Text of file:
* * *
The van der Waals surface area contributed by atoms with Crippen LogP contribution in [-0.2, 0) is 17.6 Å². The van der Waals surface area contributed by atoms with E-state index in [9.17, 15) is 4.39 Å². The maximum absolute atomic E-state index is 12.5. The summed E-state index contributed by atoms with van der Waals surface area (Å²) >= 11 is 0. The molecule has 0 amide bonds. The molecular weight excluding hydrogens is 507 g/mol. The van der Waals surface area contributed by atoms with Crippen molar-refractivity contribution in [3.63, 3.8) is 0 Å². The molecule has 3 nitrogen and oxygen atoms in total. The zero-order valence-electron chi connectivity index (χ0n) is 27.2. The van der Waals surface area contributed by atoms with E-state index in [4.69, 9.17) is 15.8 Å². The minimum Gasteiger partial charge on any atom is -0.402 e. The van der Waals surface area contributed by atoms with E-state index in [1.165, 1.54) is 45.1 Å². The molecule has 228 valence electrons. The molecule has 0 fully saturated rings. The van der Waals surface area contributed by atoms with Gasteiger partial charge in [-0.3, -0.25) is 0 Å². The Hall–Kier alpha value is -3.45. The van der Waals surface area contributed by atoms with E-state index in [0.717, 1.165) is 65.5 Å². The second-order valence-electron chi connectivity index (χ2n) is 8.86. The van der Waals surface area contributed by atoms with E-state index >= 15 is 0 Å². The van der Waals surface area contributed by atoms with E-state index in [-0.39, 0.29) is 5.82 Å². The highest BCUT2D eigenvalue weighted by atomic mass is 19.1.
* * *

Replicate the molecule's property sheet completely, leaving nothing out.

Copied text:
The van der Waals surface area contributed by atoms with Crippen LogP contribution in [-0.2, 0) is 17.6 Å². The van der Waals surface area contributed by atoms with E-state index in [9.17, 15) is 4.39 Å². The maximum absolute atomic E-state index is 12.5. The summed E-state index contributed by atoms with van der Waals surface area (Å²) >= 11 is 0. The molecule has 0 amide bonds. The molecular weight excluding hydrogens is 507 g/mol. The van der Waals surface area contributed by atoms with Crippen molar-refractivity contribution in [3.63, 3.8) is 0 Å². The molecule has 3 nitrogen and oxygen atoms in total. The zero-order valence-electron chi connectivity index (χ0n) is 27.2. The van der Waals surface area contributed by atoms with E-state index in [4.69, 9.17) is 15.8 Å². The minimum Gasteiger partial charge on any atom is -0.402 e. The van der Waals surface area contributed by atoms with E-state index in [1.165, 1.54) is 45.1 Å². The molecule has 228 valence electrons. The molecule has 0 fully saturated rings. The van der Waals surface area contributed by atoms with Gasteiger partial charge in [-0.3, -0.25) is 0 Å². The Hall–Kier alpha value is -3.45. The van der Waals surface area contributed by atoms with E-state index in [0.717, 1.165) is 65.5 Å². The second-order valence-electron chi connectivity index (χ2n) is 8.86. The van der Waals surface area contributed by atoms with E-state index >= 15 is 0 Å². The van der Waals surface area contributed by atoms with E-state index in [-0.39, 0.29) is 5.82 Å². The highest BCUT2D eigenvalue weighted by atomic mass is 19.1.